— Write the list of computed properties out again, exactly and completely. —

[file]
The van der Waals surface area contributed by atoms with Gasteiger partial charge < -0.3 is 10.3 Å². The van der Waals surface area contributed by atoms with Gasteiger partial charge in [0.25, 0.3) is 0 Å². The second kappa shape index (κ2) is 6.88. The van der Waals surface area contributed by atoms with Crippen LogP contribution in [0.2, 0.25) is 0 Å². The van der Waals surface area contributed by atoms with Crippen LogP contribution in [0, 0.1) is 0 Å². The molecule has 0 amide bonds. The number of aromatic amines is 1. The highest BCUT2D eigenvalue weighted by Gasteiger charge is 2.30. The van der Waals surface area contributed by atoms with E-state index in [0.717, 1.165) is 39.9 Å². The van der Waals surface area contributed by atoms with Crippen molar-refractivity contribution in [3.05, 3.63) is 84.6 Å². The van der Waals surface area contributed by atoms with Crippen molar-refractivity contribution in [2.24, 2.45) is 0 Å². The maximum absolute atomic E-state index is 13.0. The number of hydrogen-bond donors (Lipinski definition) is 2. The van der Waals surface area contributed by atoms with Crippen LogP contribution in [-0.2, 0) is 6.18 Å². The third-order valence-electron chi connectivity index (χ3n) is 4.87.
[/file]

The van der Waals surface area contributed by atoms with Gasteiger partial charge < -0.3 is 10.3 Å². The van der Waals surface area contributed by atoms with Gasteiger partial charge in [0.25, 0.3) is 0 Å². The second kappa shape index (κ2) is 6.88. The van der Waals surface area contributed by atoms with Crippen LogP contribution in [0.2, 0.25) is 0 Å². The van der Waals surface area contributed by atoms with Crippen LogP contribution in [0, 0.1) is 0 Å². The molecule has 0 amide bonds. The number of aromatic amines is 1. The highest BCUT2D eigenvalue weighted by Gasteiger charge is 2.30. The van der Waals surface area contributed by atoms with E-state index in [0.717, 1.165) is 39.9 Å². The van der Waals surface area contributed by atoms with Crippen molar-refractivity contribution in [3.05, 3.63) is 84.6 Å². The van der Waals surface area contributed by atoms with Crippen molar-refractivity contribution in [2.24, 2.45) is 0 Å². The maximum absolute atomic E-state index is 13.0. The number of hydrogen-bond donors (Lipinski definition) is 2. The van der Waals surface area contributed by atoms with Crippen LogP contribution in [-0.2, 0) is 6.18 Å². The third-order valence-electron chi connectivity index (χ3n) is 4.87.